- Ares shops $200 mln fund to invest in CLO equity tranches
- Fund targets 16 pct net returns
- Seeks distressed opportunities around CLOs
Ares Management is marketing a fund to invest in the equity tranches of collateralized loan obligations, according to a limited partner who has seen the fund pitch.
Several managers are out with opportunity funds targeting equity tranches of CLOs that have underperformed as loan prices have fallen, according to a second LP in the market as well as data from Thomson Reuters IFR.
“There’s an opportunity to buy attractive paper at good prices,” the second LP said, talking in generalities and not about the Ares fund specifically.
CLOs consist of leveraged loans bundled into different levels of risk, from the top senior-loan level backed by collateral to junior, unsecured tranches, to the equity portion at the “bottom” of the CLO capital stack.
The fund, named Ares High Income Credit Opportunities fund, is targeting $200 million, the first LP said. It has a three-year investment period, eight-year term and will charge a 1.5 percent management fee, the first LP said.
The fund will charge 18 percent carried interest subject to a 7 percent hurdle, the first LP said. It is targeting net returns of 16 percent.
A spokesman for Ares did not return a call for comment.
Two opportunities have emerged around the equity tranches of CLOs. One is the distressed strategy, which takes advantage of falling loan prices that have affected the lower-rated debt and equity tranches of CLOs, IFR said in a November report. For example, CIFC Deerfield is raising a fund to invest in the equity and mezzanine portions of CLOs, IFR said.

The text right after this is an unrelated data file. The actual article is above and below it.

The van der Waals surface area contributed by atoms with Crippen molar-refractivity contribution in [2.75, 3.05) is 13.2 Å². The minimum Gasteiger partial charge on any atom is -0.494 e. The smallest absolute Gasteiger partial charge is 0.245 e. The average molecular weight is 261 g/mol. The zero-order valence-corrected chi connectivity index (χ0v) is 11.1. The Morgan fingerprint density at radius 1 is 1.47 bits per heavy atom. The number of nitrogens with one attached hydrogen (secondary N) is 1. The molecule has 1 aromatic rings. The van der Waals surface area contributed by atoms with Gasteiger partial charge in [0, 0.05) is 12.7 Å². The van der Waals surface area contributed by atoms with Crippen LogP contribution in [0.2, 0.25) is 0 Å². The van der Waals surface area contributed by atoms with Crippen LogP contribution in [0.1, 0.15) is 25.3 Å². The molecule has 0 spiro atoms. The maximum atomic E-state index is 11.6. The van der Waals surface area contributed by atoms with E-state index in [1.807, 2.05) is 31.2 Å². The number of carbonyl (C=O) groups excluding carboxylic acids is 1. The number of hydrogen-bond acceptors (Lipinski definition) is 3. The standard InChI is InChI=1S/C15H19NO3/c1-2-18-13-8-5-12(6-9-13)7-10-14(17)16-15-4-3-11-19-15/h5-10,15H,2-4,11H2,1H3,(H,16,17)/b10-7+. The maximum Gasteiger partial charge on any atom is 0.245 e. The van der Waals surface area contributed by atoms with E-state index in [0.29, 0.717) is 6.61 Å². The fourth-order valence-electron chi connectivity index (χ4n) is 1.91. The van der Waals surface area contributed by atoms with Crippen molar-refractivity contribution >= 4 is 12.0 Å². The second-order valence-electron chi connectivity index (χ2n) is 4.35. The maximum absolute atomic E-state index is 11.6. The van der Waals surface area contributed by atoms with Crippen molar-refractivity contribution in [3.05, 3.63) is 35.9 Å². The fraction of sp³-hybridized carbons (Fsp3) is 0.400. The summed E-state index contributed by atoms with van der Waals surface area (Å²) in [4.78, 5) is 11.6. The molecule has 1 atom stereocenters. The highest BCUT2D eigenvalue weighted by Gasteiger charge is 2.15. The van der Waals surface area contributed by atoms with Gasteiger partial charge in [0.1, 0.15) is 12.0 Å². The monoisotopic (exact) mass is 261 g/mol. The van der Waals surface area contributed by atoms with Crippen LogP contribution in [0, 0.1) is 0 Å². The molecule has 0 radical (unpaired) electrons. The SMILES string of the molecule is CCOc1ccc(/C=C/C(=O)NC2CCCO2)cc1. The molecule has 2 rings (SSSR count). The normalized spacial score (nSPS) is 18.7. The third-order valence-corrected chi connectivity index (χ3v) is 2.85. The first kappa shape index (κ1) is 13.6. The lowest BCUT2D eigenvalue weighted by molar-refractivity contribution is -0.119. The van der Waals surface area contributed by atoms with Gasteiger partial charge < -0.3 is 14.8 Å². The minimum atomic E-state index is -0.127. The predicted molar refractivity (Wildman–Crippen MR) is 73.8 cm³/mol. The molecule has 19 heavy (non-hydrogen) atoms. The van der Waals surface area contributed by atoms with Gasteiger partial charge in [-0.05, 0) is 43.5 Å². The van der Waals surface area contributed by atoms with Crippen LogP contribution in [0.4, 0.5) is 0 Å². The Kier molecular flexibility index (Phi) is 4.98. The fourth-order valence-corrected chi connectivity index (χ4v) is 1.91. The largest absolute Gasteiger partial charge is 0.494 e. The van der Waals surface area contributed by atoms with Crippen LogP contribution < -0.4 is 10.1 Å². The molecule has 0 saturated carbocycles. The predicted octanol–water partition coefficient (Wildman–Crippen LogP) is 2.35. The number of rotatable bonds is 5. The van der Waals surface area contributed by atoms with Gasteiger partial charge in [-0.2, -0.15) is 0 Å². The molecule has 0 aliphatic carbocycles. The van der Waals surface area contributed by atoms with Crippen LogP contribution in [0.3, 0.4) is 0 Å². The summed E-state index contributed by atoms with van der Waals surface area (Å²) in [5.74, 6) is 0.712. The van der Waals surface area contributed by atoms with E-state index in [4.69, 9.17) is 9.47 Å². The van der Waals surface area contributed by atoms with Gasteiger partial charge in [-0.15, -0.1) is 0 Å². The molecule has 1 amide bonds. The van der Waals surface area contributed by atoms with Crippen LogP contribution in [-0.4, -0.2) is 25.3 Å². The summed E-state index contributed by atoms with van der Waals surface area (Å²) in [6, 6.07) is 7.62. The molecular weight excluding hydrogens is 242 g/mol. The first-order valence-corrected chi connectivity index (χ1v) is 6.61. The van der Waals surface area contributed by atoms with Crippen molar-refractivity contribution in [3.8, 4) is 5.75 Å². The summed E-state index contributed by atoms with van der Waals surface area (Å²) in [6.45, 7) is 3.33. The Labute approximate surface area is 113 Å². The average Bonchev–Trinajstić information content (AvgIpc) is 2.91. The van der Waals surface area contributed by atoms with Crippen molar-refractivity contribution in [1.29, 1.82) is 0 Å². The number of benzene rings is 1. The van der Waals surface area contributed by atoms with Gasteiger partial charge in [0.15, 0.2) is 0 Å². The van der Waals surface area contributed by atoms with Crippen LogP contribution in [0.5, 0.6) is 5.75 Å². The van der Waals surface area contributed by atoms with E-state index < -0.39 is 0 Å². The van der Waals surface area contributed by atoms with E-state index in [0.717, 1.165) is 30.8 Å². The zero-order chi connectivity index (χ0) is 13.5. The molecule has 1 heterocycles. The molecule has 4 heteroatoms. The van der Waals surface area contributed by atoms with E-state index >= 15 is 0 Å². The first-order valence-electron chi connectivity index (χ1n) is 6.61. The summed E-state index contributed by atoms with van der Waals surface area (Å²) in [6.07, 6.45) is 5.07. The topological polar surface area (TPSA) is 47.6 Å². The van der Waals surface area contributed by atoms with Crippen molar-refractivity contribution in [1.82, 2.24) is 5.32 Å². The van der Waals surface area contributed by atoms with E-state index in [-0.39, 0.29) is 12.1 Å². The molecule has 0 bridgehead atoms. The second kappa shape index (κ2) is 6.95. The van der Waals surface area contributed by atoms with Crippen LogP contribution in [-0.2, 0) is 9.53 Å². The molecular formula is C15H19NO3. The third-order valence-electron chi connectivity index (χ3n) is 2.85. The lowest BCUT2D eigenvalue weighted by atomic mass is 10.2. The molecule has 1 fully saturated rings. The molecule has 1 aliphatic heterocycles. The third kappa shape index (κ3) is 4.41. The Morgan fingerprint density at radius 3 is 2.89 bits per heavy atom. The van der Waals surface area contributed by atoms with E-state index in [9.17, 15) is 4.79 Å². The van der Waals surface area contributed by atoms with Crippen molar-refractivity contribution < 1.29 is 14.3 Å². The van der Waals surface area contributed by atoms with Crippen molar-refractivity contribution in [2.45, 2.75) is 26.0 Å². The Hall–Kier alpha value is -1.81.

Another opportunity involves CLO managers raising funds to satisfy risk-retention rules included in the Dodd-Frank Financial Reform Act expected to go into effect in December.
The rules apply to securitizations in general. For CLOs, the rules call for the manager to retain 5 percent of the CLO. Managers should “have skin in the game as opposed to, ‘hey, we’re putting together these deals and selling them off and if they blow up, that’s not my problem,’” said the second LP.
The manager’s stake can come in the form of 5 percent of the face value of each tranche of the CLO or 5 percent interest in the equity tranche (as long as the fair value is equivalent to 5 percent of the fair value of the whole CLO), according to a white paper from Gapstow Capital Partners from September.
Some CLO managers are seeking to establish joint-venture funds with institutional investors to meet the risk-retention requirements, the white paper said.
Action Item: See a report on structured investments from Citi here: http://bit.ly/1UTBtcX
Photo: A broker reacts while trading at a stock brokerage firm in Mumbai October 8, 2008. REUTERS/Arko Datta